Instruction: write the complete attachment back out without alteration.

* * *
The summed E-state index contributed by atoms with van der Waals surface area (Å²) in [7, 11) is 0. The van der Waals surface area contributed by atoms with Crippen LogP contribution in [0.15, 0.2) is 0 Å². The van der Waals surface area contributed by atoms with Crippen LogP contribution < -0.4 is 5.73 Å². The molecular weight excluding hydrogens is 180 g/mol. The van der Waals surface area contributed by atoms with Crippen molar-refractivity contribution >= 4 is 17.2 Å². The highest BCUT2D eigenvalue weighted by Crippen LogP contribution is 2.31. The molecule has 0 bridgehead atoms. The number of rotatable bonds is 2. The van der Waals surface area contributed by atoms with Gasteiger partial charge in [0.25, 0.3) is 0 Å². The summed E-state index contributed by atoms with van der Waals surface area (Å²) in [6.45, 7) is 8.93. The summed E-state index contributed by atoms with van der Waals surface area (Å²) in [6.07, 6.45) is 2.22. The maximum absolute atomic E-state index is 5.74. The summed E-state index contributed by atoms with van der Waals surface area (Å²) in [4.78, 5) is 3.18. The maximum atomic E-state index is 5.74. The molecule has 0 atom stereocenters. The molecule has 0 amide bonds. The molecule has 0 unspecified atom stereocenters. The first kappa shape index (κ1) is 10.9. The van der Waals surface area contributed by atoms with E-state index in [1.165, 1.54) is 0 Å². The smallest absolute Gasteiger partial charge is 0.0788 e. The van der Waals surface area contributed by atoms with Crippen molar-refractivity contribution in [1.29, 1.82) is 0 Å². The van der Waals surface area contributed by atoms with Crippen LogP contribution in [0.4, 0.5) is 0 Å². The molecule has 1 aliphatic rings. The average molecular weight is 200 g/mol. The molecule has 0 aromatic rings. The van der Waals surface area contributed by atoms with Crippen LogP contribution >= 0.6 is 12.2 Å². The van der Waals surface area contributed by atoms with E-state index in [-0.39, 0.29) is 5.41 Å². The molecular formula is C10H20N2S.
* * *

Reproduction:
The summed E-state index contributed by atoms with van der Waals surface area (Å²) in [7, 11) is 0. The van der Waals surface area contributed by atoms with Crippen LogP contribution in [0.15, 0.2) is 0 Å². The van der Waals surface area contributed by atoms with Crippen LogP contribution < -0.4 is 5.73 Å². The molecular weight excluding hydrogens is 180 g/mol. The van der Waals surface area contributed by atoms with Crippen molar-refractivity contribution >= 4 is 17.2 Å². The highest BCUT2D eigenvalue weighted by Crippen LogP contribution is 2.31. The molecule has 0 bridgehead atoms. The number of rotatable bonds is 2. The van der Waals surface area contributed by atoms with Gasteiger partial charge in [0.25, 0.3) is 0 Å². The summed E-state index contributed by atoms with van der Waals surface area (Å²) in [6.45, 7) is 8.93. The summed E-state index contributed by atoms with van der Waals surface area (Å²) in [6.07, 6.45) is 2.22. The maximum absolute atomic E-state index is 5.74. The summed E-state index contributed by atoms with van der Waals surface area (Å²) in [4.78, 5) is 3.18. The maximum atomic E-state index is 5.74. The molecule has 0 atom stereocenters. The molecule has 0 amide bonds. The molecule has 0 unspecified atom stereocenters. The first kappa shape index (κ1) is 10.9. The van der Waals surface area contributed by atoms with E-state index in [1.165, 1.54) is 0 Å². The smallest absolute Gasteiger partial charge is 0.0788 e. The van der Waals surface area contributed by atoms with Crippen molar-refractivity contribution in [1.29, 1.82) is 0 Å². The van der Waals surface area contributed by atoms with Crippen LogP contribution in [0.4, 0.5) is 0 Å². The molecule has 1 aliphatic rings. The average molecular weight is 200 g/mol. The molecule has 0 aromatic rings. The van der Waals surface area contributed by atoms with Crippen LogP contribution >= 0.6 is 12.2 Å². The van der Waals surface area contributed by atoms with E-state index in [-0.39, 0.29) is 5.41 Å². The molecular formula is C10H20N2S.